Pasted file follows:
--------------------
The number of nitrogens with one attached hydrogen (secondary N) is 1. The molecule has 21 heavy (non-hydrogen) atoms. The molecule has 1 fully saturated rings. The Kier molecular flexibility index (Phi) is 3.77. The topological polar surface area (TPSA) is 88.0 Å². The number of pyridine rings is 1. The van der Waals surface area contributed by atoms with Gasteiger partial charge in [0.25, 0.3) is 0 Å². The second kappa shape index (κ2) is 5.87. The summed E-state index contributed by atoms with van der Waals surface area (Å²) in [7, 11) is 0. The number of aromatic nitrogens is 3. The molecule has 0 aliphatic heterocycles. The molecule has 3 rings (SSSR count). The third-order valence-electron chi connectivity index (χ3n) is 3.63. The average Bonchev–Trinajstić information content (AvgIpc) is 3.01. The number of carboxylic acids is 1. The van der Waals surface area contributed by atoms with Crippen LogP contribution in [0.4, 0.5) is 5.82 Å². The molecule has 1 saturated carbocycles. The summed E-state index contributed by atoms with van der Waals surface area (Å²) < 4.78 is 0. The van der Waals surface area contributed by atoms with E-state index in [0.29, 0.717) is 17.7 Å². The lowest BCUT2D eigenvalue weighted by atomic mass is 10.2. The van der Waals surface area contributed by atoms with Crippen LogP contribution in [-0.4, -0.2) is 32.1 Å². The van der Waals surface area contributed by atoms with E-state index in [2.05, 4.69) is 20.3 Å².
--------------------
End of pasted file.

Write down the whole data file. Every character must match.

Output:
The number of nitrogens with one attached hydrogen (secondary N) is 1. The molecule has 21 heavy (non-hydrogen) atoms. The molecule has 1 fully saturated rings. The Kier molecular flexibility index (Phi) is 3.77. The topological polar surface area (TPSA) is 88.0 Å². The number of pyridine rings is 1. The van der Waals surface area contributed by atoms with Gasteiger partial charge in [0.25, 0.3) is 0 Å². The second kappa shape index (κ2) is 5.87. The summed E-state index contributed by atoms with van der Waals surface area (Å²) in [7, 11) is 0. The number of aromatic nitrogens is 3. The molecule has 0 aliphatic heterocycles. The molecule has 3 rings (SSSR count). The third-order valence-electron chi connectivity index (χ3n) is 3.63. The average Bonchev–Trinajstić information content (AvgIpc) is 3.01. The number of carboxylic acids is 1. The van der Waals surface area contributed by atoms with Crippen LogP contribution in [0.4, 0.5) is 5.82 Å². The molecule has 1 saturated carbocycles. The summed E-state index contributed by atoms with van der Waals surface area (Å²) < 4.78 is 0. The van der Waals surface area contributed by atoms with E-state index in [0.29, 0.717) is 17.7 Å². The lowest BCUT2D eigenvalue weighted by atomic mass is 10.2. The van der Waals surface area contributed by atoms with Crippen LogP contribution in [-0.4, -0.2) is 32.1 Å². The van der Waals surface area contributed by atoms with E-state index in [2.05, 4.69) is 20.3 Å².